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van CCT (UK)

van CCT (UK)

FAIS trial; Faecal transplantation in Adolescents with refractory Irritable bowel Syndrome

- candidate number26744
- NTR NumberNTR6441
- ISRCTNISRCTN no longer applicable
- Date ISRCTN created
- date ISRCTN requested
- Date Registered NTR22-feb-2017
- Secondary IDs2016_205 METC
- Public TitleFAIS trial; Faecal transplantation in Adolescents with refractory Irritable bowel Syndrome
- Scientific TitleFAIS trial; Faecal transplantation in Adolescents with refractory Irritable bowel Syndrome
- ACRONYMFaecal transplatation in patients with refractory IBS
- hypothesisFaecal transplantation from a healthy donor can restore the dysbiosis present in adolescents with refractory IBS, thereby inducing improvement of the IBS complaints.
- Healt Condition(s) or Problem(s) studiedIrritable bowel syndrome, Adults, Feces, Transplantation
- Inclusion criteriaPatients
• Age 16-21 years
• Non-smokers
• Ability to give informed consent
• Established irritable bowel syndrome diagnosis according to the Rome IV criteria for children or adults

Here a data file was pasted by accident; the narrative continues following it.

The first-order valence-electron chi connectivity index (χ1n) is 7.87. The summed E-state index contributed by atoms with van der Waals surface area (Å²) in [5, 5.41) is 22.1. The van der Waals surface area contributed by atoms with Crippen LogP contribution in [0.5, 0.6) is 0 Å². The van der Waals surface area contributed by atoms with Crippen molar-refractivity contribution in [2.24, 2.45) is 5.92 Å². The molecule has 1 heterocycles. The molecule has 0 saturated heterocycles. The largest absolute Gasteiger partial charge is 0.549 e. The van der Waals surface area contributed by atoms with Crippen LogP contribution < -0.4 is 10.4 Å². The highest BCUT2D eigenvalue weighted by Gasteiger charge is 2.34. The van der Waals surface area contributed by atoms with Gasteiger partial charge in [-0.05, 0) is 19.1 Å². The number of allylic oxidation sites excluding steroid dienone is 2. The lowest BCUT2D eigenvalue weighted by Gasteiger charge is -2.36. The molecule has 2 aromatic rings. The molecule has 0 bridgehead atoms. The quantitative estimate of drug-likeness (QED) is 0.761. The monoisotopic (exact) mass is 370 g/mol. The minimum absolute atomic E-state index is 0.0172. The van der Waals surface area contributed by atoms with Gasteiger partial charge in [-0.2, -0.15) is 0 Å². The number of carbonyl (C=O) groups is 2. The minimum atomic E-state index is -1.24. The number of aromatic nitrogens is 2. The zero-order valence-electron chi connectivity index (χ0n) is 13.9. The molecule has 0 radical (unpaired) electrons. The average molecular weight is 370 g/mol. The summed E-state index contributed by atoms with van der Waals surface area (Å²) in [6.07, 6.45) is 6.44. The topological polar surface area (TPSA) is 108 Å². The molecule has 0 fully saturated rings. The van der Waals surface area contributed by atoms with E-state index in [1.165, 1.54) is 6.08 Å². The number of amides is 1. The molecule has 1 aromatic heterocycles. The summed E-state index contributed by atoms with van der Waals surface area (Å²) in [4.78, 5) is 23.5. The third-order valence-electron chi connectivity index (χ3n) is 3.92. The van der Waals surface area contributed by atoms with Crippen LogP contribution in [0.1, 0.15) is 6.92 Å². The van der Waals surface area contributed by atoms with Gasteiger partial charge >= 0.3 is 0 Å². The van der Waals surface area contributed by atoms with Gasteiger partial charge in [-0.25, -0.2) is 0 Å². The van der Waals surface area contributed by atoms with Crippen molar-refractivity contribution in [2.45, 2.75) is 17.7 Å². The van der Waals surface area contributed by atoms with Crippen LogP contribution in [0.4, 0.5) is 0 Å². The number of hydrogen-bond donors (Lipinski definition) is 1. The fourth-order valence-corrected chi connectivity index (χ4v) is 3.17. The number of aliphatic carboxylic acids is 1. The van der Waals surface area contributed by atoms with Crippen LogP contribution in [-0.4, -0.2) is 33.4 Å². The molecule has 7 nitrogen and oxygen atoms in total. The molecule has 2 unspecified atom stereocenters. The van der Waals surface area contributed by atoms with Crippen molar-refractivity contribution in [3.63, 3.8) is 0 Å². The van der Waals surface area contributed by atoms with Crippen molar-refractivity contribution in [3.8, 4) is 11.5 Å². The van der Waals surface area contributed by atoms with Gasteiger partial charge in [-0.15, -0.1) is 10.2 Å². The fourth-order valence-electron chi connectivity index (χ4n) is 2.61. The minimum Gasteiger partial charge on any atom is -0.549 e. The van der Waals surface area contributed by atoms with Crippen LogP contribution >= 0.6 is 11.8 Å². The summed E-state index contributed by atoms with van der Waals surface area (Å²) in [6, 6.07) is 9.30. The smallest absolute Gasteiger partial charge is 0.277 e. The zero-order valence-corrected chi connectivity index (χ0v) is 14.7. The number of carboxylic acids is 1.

o Before inclusion, all patients undergo routine laboratory testing to exclude underlying organic disorders:
complete blood cell count, C-reactive protein, celiac screening (anti-transglutaminase antibodies and IgA), and faecal calprotectin. The need for further diagnostic testing is left to the discretion of the treating physician.
• According to a recently published guideline by the Rome Foundation for the design of pharmacological clinical trials in adolescents, patients are required to have an average daily pain rate of at least 30mm on the pain component scale of the IBS-SSS
• Symptoms are present for ≥ 12 months
• The patient has received adequate explanation and reassurance for his/her symptoms
• Appropriate dietary interventions have occurred, including the normalisation of the insoluble fibre intake and a decrease in gas producing foods
• Absence of response to a minimum of six sessions of psychological treatment (i.e. cognitive behavioural therapy and/or hypnotherapy)
• Absence of response to an adequate dose of at least one IBS specific pharmacological agent tried for a minimum of 6 weeks (like Mebeverine or peppermint oil capsules)

• Age ≥18 years
• Non-smokers
• Ability to give informed consent
• BMI 18-25 kg/m2
• Regular stool pattern
- Exclusion criteriaPatients
• Current treatment by another health care professional for abdominal symptoms
• Known concomitant organic gastrointestinal disease
• Known diagnosis of inflammatory bowel disease (i.e. Crohn’s disease or ulcerative colitis)
• Known diagnosis of an autoimmune disease (e.g. hypo- or hyperthyroidism, celiac disease, rheumatoid arthritis)
• Known diagnosis of cystic fibrosis
• Known diagnosis of porphyria
• Current use of drugs which influence gastrointestinal motility, such as erythromycin, azithromycin, butyl scopolamine, domperidone, peppermint oil capsules, and Iberogast